Microsoft rumored to be creating a replacement for the tracking cookies

Soon after the World Wide Web and web browsers came out, websites started installing what later were termed "cookies" when a user visited a site so he or she could be tracked. According to a new report, Microsoft is trying to come up with a more advanced way to track a person's online activities beyond the web browser to products such as its Xbox console and mobile phones, which cannot use cookies.

Ad Age reported, via unnamed sources, that Microsoft's efforts in this project are in an early stage, As such, there's no word on when this cookie replacement might be launched, although the article does hint that it will be put in place last for Xbox consoles. In a statement sent to Ad Age, Microsoft did not confirm or deny that such a project was in place but did say, "We agree that going beyond the cookie is important. Our priority will be to find ways to do this that respect the interests of consumers."

Ironically, Microsoft has been one of the leaders behind the "Do Not Track" trend in web browsers. The company made that setting the default on Internet Explorer 10 and has done so again with IE11. This week, Microsoft's chief privacy officer Brendon Lynch wrote a blog post affirming the company's pledge to support "Do Not Track," even as the World Wide Web Consortium's Tracking Protection Working Group still works to create a standard that will apply to all web browsers. He stated:

Microsoft supports continuing work toward a DNT standard and we hope the representatives of all the other parties that make up the Working Group will do the same. A final, meaningful DNT standard will help build greater trust across the Internet ecosystem, and we look forward to continue working together to achieve this goal.

The W3C posted an online poll which asked its Tracking Protection Working Group members how they should proceed with their discussions. However, the final results of the poll, at least on the surface, do not indicate a huge preference for one course of action. It remains to be seen if the working group will continue in their efforts.

Source: Ad Age | Image via Microsoft

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This article is ********* and doesn't even attempt to relay any of the information from the original linked article. It's as if all the author did was look at the name of Ad Age, and the title of the article. But what else can you expect from a John Callaham article?

next one will be called "Crumbs" and have a scary Hansel and Gretle feel to them. Don't follow the crumbs too deep or you will run into an odd site shaped like a gingerbread house...

Cookies were not created as a method to track users. They was designed to design create persistent preferences that were retained across launches of a web browser.

Advertising agencies then started using them to track users. But when cross-site scripting and other cross-site (cross-domain) security features were implemented, this secondary use of cookies stop working (cookies still worked according to their original design). Ad agencies now need a new way to track users across domains. This is what the article discusses. This is what Google is also creating.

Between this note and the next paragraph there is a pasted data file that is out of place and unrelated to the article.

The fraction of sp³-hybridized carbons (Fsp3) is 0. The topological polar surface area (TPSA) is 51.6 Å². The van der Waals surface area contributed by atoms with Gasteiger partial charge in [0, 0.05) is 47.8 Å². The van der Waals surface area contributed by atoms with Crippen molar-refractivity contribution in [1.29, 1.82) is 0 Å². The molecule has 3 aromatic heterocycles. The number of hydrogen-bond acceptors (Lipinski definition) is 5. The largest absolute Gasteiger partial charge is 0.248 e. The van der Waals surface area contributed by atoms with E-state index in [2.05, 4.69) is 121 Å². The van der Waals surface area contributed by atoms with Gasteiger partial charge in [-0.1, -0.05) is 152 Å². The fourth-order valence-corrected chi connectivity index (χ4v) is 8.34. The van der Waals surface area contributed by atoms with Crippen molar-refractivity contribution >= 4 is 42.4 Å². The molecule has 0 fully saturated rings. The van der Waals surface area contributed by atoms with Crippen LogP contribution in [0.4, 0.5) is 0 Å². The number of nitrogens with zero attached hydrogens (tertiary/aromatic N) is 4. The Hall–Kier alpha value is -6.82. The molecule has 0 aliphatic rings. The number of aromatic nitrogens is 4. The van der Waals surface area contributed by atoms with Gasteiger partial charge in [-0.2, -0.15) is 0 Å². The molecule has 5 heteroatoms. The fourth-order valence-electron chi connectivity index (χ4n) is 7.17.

Cookies are not bad. Advertising companies (Google/Microsoft) are bad.

Rosyna said,
Cookies were not created as a method to track users. They was designed to design create persistent preferences that were retained across launches of a web browser.

Advertising agencies then started using them to track users. But when cross-site scripting and other cross-site (cross-domain) security features were implemented, this secondary use of cookies stop working (cookies still worked according to their original design). Ad agencies now need a new way to track users across domains. This is what the article discusses. This is what Google is also creating.

Cookies are not bad. Advertising companies (Google/Microsoft) are bad.

Totally agree, but where exactly does this state Microsoft is building this for ad tracking and not improved user preference tracking? This seemed to me like Microsoft was trying to create a way for Cookies to track user preferences across all of your devices.

NastySasquatch said,
...where exactly does this state Microsoft is building this for ad tracking and not improved user preference tracking?

The entire linked article, which happens to also be reported on a website called "Advertising Age".

Rosyna said,

The entire linked article, which happens to also be reported on a website called "Advertising Age".

What is your point? Did you read the article? AdAge is an industry site and covers more than just things specifically used to target advertising. I don't know if it's the same company that used to do the print edition, but they used to cover a lot of commercial print industry news as well, not just advertisements.

It makes sense that an advertising trade zine would be covering news on something like this even if it wasn't directly used for targeting advertising. Not everything is black and white. Try having a bit of reading comprehension.

The author of this article wrote it to be click bait and fluffed up the advertising potential.

Not much different than Google then. Microsoft want more revenue streams. Taking ads and tracking to the next level is their target to profit more and outdo Google in the next round.

Nah, they'll never be as bad as Google when it comes to tracking. These sound more like better cookies that allow better integration experience across devices when it comes to interacting with the web, not for a revenue stream.